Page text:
From the Letter to the Ephesians:
Now to him who by the power at work within us is able to accomplish abundantly far more than all we can ask or imagine, to him be glory in the church and in Christ Jesus to all generations, for ever and ever. Amen.
(From the Daily Office Lectionary – Ephesians 3:20-21 (NRSV) – June 3, 2014)
Several days ago I was driving on the interstate highway when I encountered a man whose load of cardboard boxes had shifted and tumbled out of his truck. Traffic, of course, was slowed down and tangled up, and he was at his wit’s end trying to gather them up. I could tell that what he really wanted to do was just walk away from those boxes.
I thought of him reading these words.
These are the words with which we close the Daily Office. Well, not these words precisely. The Prayer Book uses a somewhat more poetic translation: “Glory to God whose power, working in us, can do infinitely more than we can ask or imagine: Glory to him from generation to generation in the Church, and in Christ Jesus for ever and ever. Amen.” (BCP 1979, page 102) I wonder why we don’t take these verses seriously, especially that part about what God is able to do: “abundantly” or “infinitely” more than we can conceive. (The Greek word Paul uses is hyperekperrissou which means “beyond superabundance”.)
Now I’ll admit that Paul’s letter limits the application of this principle to God’s work “within us,” but that can hardly be understood as a limitation on God’s power. As Paul writes elsewhere, “Ever since the creation of the world his eternal power and divine nature, invisible though they are, have been understood and seen through the things he has made.” (Rom 1:20) So back to my question: why do human beings not take seriously the idea that God is able to do more — abundantly, infinitely more — than we can conceive?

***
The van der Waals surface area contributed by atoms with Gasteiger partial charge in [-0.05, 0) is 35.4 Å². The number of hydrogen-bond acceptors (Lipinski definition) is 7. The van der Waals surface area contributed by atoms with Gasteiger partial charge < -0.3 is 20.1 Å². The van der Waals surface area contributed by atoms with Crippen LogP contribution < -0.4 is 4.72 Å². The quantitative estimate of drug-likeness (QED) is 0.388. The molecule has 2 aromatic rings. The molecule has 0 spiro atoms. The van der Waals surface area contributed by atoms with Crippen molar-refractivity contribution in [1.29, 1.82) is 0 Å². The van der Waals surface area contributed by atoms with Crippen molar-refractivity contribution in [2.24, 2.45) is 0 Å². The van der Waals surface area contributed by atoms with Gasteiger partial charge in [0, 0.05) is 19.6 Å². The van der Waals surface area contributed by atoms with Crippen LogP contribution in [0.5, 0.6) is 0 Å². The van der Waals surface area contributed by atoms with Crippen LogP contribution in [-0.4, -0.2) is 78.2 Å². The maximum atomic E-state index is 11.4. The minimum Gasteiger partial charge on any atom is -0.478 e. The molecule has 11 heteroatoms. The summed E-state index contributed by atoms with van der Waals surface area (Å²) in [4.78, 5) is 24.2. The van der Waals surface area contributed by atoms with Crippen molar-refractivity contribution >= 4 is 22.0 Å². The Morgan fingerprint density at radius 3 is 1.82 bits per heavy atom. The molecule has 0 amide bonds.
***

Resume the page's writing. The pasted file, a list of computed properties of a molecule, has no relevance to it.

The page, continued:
Whenever I witness — I almost wrote “get into,” but the truth is I’ve given up getting into — the creation-vs.-evolution debate, I am perplexed by the human need to wrestle God into a box (or, alternatively, to keep God out of a box) . . . and by the intellectual effort expended on trying to keep God small enough to understand. At least, that’s what I think those who call themselves “young earth creationists” are trying to do. The constant need to explain away contradictory evidence — the speed of light, the calculated age of the universe, the fossil record of dinosaurs, the demonstrable impossibility of fitting two of every living species of animal onto a vessel the size of Scripture’s ark (not to mention the varieties we’ve rendered extinct), and the list goes on — must be exhausting.
God was gentle with Jacob that night at Penuel, I think. Jacob had only to wrestle with “a man” for a limited number of hours. (Gen 32:24-32) The creationists, on the other hand, trying to wrestle God and all those inconsistent facts into the little box of their very limited imaginations must have to work at it constantly. That’s why I’ve given up getting into that debate; it exhausts me and I’ve better things to do with my energy. Unlike God, I don’t have a beyond-superabundant supply time or power.
The other side of the debate — the atheist evolutionists, let’s call them — have the same problem, I think. Their box is bigger and more flexible; they’re willing to open it up and let in new evidence, work with new theories to understand it, and let go of old or conflicting beliefs. Except, of course, God. Their box, as big and flexible as it is, apparently doesn’t have room for God. Like their debating opponents, they need God to be small enough to understand, but since God can’t be observed, measured, tested, and confirmed by repeated experimentation, there’s no room for God in their box. So, again, limited imagination.
The same problem. One side’s restricted imagination leads them try to wrestle God into their little box; the other’s makes them try to keep God out of their big box.
But God is not a God of boxes. God is not interested in our boxes. God, beyond our imaginings, would like to ignore our boxes, I think, if we would let God.
The man on the freeway couldn’t walk away from his boxes . . . but we can abandon ours! We really should. I believe God would be delighted not to have to deal with them anymore!
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Father Funston is the rector of St. Paul’s Episcopal Church, Medina, Ohio.
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